35. @WOODSMAN
    As a married father and grandfather, I get very peed of with politicians and journos constantly invoking “families”, hard working, low income, high income, middle income, in negative equity blah blah blah. What about other people who dont live with someone else and have a brace of brats running about. Its a bloody liberty.

  36. Amber,

    What is remarkable is that Blueys and Yellows opinions are so matched. They are becomming indistinguishable.

  37. @AMBER STAR
    Now there is a nasty shock before my Tuna & Pasta salad.

  38. @EOIN
    Why should a man in a double breasted blazer and cavalry twill trousers, and a girl in a bobble hat and anorak not fall in love ?

  39. @ ROLAND

    Agree – many israelis I know are either very good at disguising their feelings or have a much more forgiving nature than I do.

    I am a softy who would like everybody to share & get along but I would shed blood to protect my people, if I had suffered as they have.

    Most of my friends in Israel believe they must never forget the past but it cannot be used as a reason to justify actions that are against international law. They wish to be a respected people living in a respected country.

  40. Roland,

    Because she is that whimsical she is sure to leave you. Before you know it she’d be shacked up with the coal man.

  41. @ Tim Jones
    “as Pete B says there are some reasons other than prejudice as to why people wouldn’t vote for a gay candidate – religious reasons being one of them”

    Prejudice is still the reason there, it’s the religion being prejudiced and the believers buying into it. I’d go so far as to say it’s still down to personal prejudice in the vast majority of cases – people pick and choose from their chosen holy texts all the time. How many do you think of those who quote Leviticus to claim homosexuality is an abomination have eaten shellfish at some point?

  42. @ Éoin & Roland

    Why should a man in a double breasted blazer and cavalry twill trousers, and a girl in a bobble hat and anorak not fall in love ?
    ———————————————————
    Fall in love by all means – but remember: Marry in haste, repent at leisure. The divorce may be acrimonious, as you both fight for custody of your center right baby. ;-)

  43. Amber,

    I have not conversed with you on the Arab conflict thus far because our opinions are some distance apart. My powers of deduction tell me that you are married to someone of the Judaic faith, would that be correct? Star is quite a well know Jewish name.

  44. h ttp://www.paltelegraph.com/

    I reccomend this link for anyone interested in the Palestinian conflcit in general. Robert Fisk on occasion writes an article for the paper. I find it most useful, since I am currently researching a book on the topic but from a gendered perspective.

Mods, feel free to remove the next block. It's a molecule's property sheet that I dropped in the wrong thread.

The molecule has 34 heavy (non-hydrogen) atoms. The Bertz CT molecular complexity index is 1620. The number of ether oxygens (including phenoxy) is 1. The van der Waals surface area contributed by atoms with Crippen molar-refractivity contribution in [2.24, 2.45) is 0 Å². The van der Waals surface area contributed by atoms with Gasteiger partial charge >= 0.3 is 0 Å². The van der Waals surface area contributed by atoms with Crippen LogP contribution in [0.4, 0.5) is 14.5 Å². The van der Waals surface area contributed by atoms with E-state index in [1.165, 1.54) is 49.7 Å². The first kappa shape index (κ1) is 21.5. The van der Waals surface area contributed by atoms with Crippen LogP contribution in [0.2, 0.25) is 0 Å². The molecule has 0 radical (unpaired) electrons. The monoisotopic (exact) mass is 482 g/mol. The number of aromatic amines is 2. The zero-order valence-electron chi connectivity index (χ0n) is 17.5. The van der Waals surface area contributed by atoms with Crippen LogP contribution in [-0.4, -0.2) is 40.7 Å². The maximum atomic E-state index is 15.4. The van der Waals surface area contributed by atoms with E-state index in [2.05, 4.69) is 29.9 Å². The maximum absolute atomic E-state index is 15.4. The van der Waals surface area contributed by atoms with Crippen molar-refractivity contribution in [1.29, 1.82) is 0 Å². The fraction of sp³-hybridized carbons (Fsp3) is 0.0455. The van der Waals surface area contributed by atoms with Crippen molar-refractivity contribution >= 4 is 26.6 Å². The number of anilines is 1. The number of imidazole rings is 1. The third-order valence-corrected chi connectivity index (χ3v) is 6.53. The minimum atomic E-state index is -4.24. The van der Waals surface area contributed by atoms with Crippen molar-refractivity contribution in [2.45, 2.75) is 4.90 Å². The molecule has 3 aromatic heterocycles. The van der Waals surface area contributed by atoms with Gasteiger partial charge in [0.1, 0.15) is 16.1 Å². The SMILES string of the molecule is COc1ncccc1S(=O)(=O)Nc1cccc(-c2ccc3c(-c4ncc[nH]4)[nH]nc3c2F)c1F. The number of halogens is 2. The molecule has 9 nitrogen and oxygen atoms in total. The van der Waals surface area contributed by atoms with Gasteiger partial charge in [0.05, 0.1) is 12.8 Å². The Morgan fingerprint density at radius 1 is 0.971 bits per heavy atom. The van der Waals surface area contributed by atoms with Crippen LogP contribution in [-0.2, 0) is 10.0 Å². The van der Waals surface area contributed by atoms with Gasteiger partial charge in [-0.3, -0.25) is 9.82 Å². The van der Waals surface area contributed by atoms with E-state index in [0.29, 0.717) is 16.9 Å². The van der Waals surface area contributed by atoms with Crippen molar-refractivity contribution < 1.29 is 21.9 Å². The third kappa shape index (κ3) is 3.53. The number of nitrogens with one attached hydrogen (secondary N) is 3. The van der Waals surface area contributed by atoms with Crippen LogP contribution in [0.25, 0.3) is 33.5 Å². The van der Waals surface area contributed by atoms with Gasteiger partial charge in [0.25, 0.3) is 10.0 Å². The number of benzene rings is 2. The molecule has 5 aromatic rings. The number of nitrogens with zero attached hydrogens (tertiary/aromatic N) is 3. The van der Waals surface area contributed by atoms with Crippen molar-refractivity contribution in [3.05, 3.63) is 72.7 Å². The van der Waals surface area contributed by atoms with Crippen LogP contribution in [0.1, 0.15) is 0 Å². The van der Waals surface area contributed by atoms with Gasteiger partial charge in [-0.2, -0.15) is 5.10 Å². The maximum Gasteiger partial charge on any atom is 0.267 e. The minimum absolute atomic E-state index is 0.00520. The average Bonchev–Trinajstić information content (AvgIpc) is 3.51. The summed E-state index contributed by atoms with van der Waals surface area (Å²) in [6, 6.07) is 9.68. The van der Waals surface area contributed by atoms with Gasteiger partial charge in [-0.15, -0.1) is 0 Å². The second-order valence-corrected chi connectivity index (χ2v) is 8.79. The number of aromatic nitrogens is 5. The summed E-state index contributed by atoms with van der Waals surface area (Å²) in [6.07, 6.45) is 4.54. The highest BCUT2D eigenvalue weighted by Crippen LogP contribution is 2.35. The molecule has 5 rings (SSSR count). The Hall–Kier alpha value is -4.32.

45. Just came in. Why did YouGov not do a VI I wonder?

  46. @Eoin
    Regardless of how Amber responds, I feel there is a general point on comments expressed and it chiefly applies to the financial arena. Do you remember we had a bunch of people talking down the pound during the election and my view is that such views are worthless unless I can see a full breakdown of the personal affairs of the person concerened.

    Since that is not on I disregard the views of all financial commentators regardless of how many degrees they hold or otherwise. That applies to the Governor of the BOE as much as anyone else.

  47. AMBER
    Think how happy such a couple could be during the long winter evenings, he with is vintage wine collection, she with her vintage bus ticket collection – made in heaven.

  48. Well I guess Mr Laws was right to resign. A pity, but he was right. By resigning, he sets an example and might I add that any Labour Minister in his situation would have clung on by the skin of their nails.Sorry but It is true. They only resigned because they thought it might bring down Mr Brown. The joke was on them though. (I never doubted for a second that Mr Brown would survive. They serverly underestimated him.)

    The only question in my mind now, is why didn’t the Telegraph publish the Whigs expenses when they published the other main parties? I hope now that all three main parties will have equal billing.

  49. @ Éoin,

    I am not married anymore ;-) But I have friends & colleagues in Israel; I feel very much at home when I am there with them.

  50. Kyle
    Are you really telling me you can’t remember the trouser press?